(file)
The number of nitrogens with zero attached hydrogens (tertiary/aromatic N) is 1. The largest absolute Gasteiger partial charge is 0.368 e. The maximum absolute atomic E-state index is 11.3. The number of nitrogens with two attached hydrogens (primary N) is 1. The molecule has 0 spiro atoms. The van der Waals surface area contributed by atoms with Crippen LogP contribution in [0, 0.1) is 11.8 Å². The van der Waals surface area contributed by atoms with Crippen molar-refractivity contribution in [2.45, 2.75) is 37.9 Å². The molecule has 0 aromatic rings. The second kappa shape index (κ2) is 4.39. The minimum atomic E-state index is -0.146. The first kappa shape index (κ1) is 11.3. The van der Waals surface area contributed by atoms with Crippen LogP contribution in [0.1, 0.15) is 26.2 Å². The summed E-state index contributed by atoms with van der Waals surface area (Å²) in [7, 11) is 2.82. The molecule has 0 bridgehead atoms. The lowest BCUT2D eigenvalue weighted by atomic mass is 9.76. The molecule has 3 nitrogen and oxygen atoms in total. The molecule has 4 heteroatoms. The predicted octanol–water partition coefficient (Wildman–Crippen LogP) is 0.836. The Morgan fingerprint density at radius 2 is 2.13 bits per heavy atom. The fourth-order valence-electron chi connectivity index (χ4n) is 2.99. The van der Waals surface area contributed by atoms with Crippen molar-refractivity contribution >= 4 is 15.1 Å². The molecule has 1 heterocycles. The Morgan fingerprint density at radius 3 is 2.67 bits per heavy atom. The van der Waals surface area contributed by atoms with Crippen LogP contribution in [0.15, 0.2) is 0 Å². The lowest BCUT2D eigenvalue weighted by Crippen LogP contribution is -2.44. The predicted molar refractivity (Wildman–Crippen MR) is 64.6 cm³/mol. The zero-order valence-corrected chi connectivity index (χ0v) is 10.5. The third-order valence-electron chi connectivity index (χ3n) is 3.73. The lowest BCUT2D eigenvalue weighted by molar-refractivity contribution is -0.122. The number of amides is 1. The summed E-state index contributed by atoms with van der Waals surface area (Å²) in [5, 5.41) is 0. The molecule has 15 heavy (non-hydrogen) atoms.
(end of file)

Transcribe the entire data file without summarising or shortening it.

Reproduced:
The number of nitrogens with zero attached hydrogens (tertiary/aromatic N) is 1. The largest absolute Gasteiger partial charge is 0.368 e. The maximum absolute atomic E-state index is 11.3. The number of nitrogens with two attached hydrogens (primary N) is 1. The molecule has 0 spiro atoms. The van der Waals surface area contributed by atoms with Crippen LogP contribution in [0, 0.1) is 11.8 Å². The van der Waals surface area contributed by atoms with Crippen molar-refractivity contribution in [2.45, 2.75) is 37.9 Å². The molecule has 0 aromatic rings. The second kappa shape index (κ2) is 4.39. The minimum atomic E-state index is -0.146. The first kappa shape index (κ1) is 11.3. The van der Waals surface area contributed by atoms with Crippen LogP contribution in [0.1, 0.15) is 26.2 Å². The summed E-state index contributed by atoms with van der Waals surface area (Å²) in [7, 11) is 2.82. The molecule has 0 bridgehead atoms. The lowest BCUT2D eigenvalue weighted by atomic mass is 9.76. The molecule has 3 nitrogen and oxygen atoms in total. The molecule has 4 heteroatoms. The predicted octanol–water partition coefficient (Wildman–Crippen LogP) is 0.836. The Morgan fingerprint density at radius 2 is 2.13 bits per heavy atom. The fourth-order valence-electron chi connectivity index (χ4n) is 2.99. The van der Waals surface area contributed by atoms with Crippen molar-refractivity contribution >= 4 is 15.1 Å². The molecule has 1 heterocycles. The Morgan fingerprint density at radius 3 is 2.67 bits per heavy atom. The van der Waals surface area contributed by atoms with Crippen LogP contribution in [0.15, 0.2) is 0 Å². The lowest BCUT2D eigenvalue weighted by Crippen LogP contribution is -2.44. The predicted molar refractivity (Wildman–Crippen MR) is 64.6 cm³/mol. The zero-order valence-corrected chi connectivity index (χ0v) is 10.5. The third-order valence-electron chi connectivity index (χ3n) is 3.73. The lowest BCUT2D eigenvalue weighted by molar-refractivity contribution is -0.122. The number of amides is 1. The summed E-state index contributed by atoms with van der Waals surface area (Å²) in [5, 5.41) is 0. The molecule has 15 heavy (non-hydrogen) atoms.